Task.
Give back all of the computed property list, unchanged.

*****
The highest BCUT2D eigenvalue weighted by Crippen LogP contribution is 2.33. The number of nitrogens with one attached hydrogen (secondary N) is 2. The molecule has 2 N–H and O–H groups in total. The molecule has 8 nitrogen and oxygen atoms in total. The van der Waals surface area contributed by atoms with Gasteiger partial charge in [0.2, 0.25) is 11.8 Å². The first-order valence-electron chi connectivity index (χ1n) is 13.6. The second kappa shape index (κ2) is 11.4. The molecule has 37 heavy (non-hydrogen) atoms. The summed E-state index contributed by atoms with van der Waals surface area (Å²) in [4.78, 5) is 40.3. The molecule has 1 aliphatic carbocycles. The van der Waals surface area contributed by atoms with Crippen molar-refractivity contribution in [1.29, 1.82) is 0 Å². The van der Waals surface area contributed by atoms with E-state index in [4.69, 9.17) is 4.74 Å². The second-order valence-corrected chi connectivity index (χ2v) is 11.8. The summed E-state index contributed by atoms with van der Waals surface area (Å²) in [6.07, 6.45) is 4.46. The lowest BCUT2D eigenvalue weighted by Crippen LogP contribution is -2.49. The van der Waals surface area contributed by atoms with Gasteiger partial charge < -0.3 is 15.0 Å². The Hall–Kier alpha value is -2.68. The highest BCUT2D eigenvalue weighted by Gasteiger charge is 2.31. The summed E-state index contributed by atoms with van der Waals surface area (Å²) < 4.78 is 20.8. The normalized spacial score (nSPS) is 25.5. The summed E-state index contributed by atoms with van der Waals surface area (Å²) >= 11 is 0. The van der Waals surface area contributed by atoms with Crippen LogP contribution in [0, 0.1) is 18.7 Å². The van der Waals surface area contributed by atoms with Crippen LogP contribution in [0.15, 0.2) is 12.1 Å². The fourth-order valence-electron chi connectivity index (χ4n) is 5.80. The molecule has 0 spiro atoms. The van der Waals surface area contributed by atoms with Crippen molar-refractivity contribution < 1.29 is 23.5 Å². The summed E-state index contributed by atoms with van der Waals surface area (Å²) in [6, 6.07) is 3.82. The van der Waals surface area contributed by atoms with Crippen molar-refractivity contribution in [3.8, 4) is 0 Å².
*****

The highest BCUT2D eigenvalue weighted by Crippen LogP contribution is 2.33. The number of nitrogens with one attached hydrogen (secondary N) is 2. The molecule has 2 N–H and O–H groups in total. The molecule has 8 nitrogen and oxygen atoms in total. The van der Waals surface area contributed by atoms with Gasteiger partial charge in [0.2, 0.25) is 11.8 Å². The first-order valence-electron chi connectivity index (χ1n) is 13.6. The second kappa shape index (κ2) is 11.4. The molecule has 37 heavy (non-hydrogen) atoms. The summed E-state index contributed by atoms with van der Waals surface area (Å²) in [4.78, 5) is 40.3. The molecule has 1 aliphatic carbocycles. The van der Waals surface area contributed by atoms with Crippen molar-refractivity contribution in [1.29, 1.82) is 0 Å². The van der Waals surface area contributed by atoms with E-state index in [4.69, 9.17) is 4.74 Å². The second-order valence-corrected chi connectivity index (χ2v) is 11.8. The summed E-state index contributed by atoms with van der Waals surface area (Å²) in [6.07, 6.45) is 4.46. The lowest BCUT2D eigenvalue weighted by Crippen LogP contribution is -2.49. The van der Waals surface area contributed by atoms with Gasteiger partial charge < -0.3 is 15.0 Å². The Hall–Kier alpha value is -2.68. The highest BCUT2D eigenvalue weighted by Gasteiger charge is 2.31. The summed E-state index contributed by atoms with van der Waals surface area (Å²) < 4.78 is 20.8. The normalized spacial score (nSPS) is 25.5. The summed E-state index contributed by atoms with van der Waals surface area (Å²) >= 11 is 0. The van der Waals surface area contributed by atoms with Crippen LogP contribution in [0, 0.1) is 18.7 Å². The van der Waals surface area contributed by atoms with Crippen LogP contribution in [0.15, 0.2) is 12.1 Å². The fourth-order valence-electron chi connectivity index (χ4n) is 5.80. The molecule has 0 spiro atoms. The van der Waals surface area contributed by atoms with Crippen molar-refractivity contribution < 1.29 is 23.5 Å². The summed E-state index contributed by atoms with van der Waals surface area (Å²) in [6, 6.07) is 3.82. The van der Waals surface area contributed by atoms with Crippen molar-refractivity contribution in [3.8, 4) is 0 Å².